During my first Christmas in Iraq, we were hit by a roadside bomb. It could have been worse. Luckily, no one died in this explosion. Back at the firebase, we were allowed a call on the satellite phone. Some people freely told their parents or loved ones about what had happened. I felt that unbecoming of an infantryman—why scare people back home?—instead I settled on my favorite topic: the weather. Oh stoic me.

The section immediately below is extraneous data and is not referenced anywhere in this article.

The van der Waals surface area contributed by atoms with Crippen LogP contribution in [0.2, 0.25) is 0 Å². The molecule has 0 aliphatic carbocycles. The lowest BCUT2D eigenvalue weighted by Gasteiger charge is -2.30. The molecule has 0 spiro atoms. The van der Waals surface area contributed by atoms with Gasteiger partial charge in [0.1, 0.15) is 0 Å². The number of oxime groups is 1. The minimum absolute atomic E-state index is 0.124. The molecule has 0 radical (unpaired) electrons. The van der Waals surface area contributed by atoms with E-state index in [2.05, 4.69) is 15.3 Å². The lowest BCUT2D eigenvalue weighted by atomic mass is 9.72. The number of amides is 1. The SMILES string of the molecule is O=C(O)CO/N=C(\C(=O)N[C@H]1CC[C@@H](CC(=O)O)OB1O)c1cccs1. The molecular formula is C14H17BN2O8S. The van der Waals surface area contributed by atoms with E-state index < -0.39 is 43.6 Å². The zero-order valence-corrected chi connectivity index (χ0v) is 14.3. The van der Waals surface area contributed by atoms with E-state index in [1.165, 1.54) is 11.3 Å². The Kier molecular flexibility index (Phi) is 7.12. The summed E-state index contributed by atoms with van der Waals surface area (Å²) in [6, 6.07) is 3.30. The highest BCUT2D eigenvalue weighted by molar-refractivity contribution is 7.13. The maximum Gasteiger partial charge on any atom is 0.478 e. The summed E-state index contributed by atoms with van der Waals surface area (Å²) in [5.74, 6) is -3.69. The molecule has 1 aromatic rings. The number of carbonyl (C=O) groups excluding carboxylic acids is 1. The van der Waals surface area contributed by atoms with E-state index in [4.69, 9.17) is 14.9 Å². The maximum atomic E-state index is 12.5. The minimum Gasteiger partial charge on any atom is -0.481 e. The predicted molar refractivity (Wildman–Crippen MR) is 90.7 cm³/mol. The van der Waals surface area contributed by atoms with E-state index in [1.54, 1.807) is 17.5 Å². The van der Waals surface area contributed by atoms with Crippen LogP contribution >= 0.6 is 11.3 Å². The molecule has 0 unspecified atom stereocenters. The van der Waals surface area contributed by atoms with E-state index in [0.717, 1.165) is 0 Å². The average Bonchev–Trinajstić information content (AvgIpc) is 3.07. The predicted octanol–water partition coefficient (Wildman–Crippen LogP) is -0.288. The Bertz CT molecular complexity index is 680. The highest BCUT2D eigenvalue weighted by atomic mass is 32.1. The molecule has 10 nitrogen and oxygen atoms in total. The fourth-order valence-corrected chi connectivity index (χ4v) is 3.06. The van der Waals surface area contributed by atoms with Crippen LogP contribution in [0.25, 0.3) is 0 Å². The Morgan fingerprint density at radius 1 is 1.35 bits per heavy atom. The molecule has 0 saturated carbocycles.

Half a year later I was touring Europe with a friend of mine from the same platoon. I wouldn’t say we had seen all that much action, yet there was an anger that was evident in both of us. A hundred and fifty miles per hour seemed too slow. We threw our wrath at anyone in our way. Verbal wrath, but troublesome nonetheless. Whatever I was experiencing I merely concealed by being a stranger in a strange land: the prattle of a foreign language and people going about their way provided a perfect cocoon for me. Continue reading How Being in the Military Changed My Mind Forever